Clearly that’s long enough for the Portuguese to have developed some super wines and often using wholly indigenous varieties. I was recently chatting with Mariano, chief winemaker at Grupo Bodegas Castaño, who is somewhat in awe of the number of varieties that are Portuguese alone and not in fact grown anywhere else.

 Those of us who fear that the world’s wine will eventually be homogenous with only a few different varieties and with little to distinguish between the same varieties grown in different countries would

do well to move to Portugal. Here there has been little influence by the outside wine world, the ubiquitous Cabernet for example has made few inroads into Portuguese wine production. Why should it and it’s like, when Portugal is so rich in its own very individual vines that produce such aromatic and rich, deeply coloured wines?

 There are even vines growing in Portugal that have yet to be identified! But those which are doing very well with huge potential too are for example, for white wine: Alvarinho (yes, Albariño in Spain), Louriero, Fernao Pires and Arinto; and for reds: Touriga Nacional, Touriga Francesa, Baga, Castelao Frances and Tinta Roriz (aka Tempranillo).

 It’s a question of suck it and see! We tried quite a few in our 10 days there, reds and whites – it’s tough you know, researching wines for Cork Talk! We even tried an Espumante, a sparkling wine in the style of cava – Fita Azul Reserve Brut was refreshing but had little on the nose or palate, however.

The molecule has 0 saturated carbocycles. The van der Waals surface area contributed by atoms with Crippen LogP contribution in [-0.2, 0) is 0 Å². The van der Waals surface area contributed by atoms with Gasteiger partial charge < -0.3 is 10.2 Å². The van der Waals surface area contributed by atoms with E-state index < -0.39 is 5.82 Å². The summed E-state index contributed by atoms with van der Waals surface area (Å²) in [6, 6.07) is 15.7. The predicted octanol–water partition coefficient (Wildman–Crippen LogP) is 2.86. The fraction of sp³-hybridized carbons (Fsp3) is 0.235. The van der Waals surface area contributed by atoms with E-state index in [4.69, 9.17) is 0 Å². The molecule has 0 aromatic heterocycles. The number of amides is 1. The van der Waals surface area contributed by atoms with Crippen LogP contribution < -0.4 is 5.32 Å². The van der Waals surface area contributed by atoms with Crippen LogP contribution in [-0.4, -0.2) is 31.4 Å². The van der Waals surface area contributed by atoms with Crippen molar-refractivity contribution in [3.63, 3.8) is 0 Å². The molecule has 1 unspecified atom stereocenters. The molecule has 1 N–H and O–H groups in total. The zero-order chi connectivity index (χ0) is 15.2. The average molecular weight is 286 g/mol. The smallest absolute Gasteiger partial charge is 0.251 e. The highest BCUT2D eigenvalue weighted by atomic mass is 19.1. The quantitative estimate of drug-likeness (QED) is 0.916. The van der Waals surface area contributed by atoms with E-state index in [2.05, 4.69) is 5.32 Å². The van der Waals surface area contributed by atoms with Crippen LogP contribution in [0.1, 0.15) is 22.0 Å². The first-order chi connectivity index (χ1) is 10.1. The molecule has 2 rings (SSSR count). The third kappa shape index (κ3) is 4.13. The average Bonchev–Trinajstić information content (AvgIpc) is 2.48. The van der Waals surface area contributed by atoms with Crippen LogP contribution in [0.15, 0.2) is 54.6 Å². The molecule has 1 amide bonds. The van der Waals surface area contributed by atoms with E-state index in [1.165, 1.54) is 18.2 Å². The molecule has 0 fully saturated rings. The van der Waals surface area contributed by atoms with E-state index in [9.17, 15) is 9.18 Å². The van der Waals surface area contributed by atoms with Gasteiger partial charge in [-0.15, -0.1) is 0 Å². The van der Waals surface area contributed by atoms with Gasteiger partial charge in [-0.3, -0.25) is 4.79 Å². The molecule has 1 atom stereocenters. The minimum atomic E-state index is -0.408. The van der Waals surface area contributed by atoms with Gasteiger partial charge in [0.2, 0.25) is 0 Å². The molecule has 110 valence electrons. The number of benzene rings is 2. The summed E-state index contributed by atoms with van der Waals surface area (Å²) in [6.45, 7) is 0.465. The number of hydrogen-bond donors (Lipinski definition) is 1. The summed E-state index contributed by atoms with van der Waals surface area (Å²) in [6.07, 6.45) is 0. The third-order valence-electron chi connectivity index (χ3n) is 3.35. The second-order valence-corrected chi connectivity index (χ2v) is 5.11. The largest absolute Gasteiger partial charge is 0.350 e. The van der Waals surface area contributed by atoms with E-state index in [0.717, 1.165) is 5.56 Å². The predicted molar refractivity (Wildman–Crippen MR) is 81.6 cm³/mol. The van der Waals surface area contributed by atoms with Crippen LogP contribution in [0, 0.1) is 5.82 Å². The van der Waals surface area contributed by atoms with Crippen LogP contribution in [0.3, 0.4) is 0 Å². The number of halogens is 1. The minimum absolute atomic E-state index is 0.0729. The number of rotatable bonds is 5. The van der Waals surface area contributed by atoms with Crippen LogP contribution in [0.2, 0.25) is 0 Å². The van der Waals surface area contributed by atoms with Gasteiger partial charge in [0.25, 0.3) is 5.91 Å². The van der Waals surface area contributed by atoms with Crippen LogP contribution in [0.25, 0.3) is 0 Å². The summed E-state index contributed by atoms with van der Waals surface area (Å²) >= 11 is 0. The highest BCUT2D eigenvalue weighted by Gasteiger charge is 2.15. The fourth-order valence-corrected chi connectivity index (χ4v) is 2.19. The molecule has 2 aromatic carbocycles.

Plan Alto, Douro DO, Vinho Branco (white) Reserva 2009 was quite elegant on the palate if a little lacking in character; but Casal Da Coelheira 2009 from DO Ribatejo using Fernao Pires and Chardonnay was a super wine, though the packaging, I think, need further consideration. Vinho Verde Alvarinho 2009 has a super, inviting fruit laden nose, though on the palate it is a little thin. I think this would be my general criticism of the whites we tried – compared to similarly priced whites from Spain the Portuguese wines were a little thin, albeit pleasant, aromatic and refreshing.

 We tried several reds. I liked the youth and vitality of Marques De Borba 2009 from DO Alentejo; the added depth of Vinha Das Leres, DO Alentejano with it’s cool label; and the equal favourites – Vila real Douro DO Reserva 2007 whose indigenous grapes, several mentioned above, give the wine its deep colour and rich flavour. This wine shared first place with a wine that we brought home with us.

 Meia Pipa 2007 is readily available and doesn’t cost a lot of money but it is a super, deeply flavoured and coloured wine with some treacle and liquorice on the nose, subtle 12 months oaking and a medium long finish.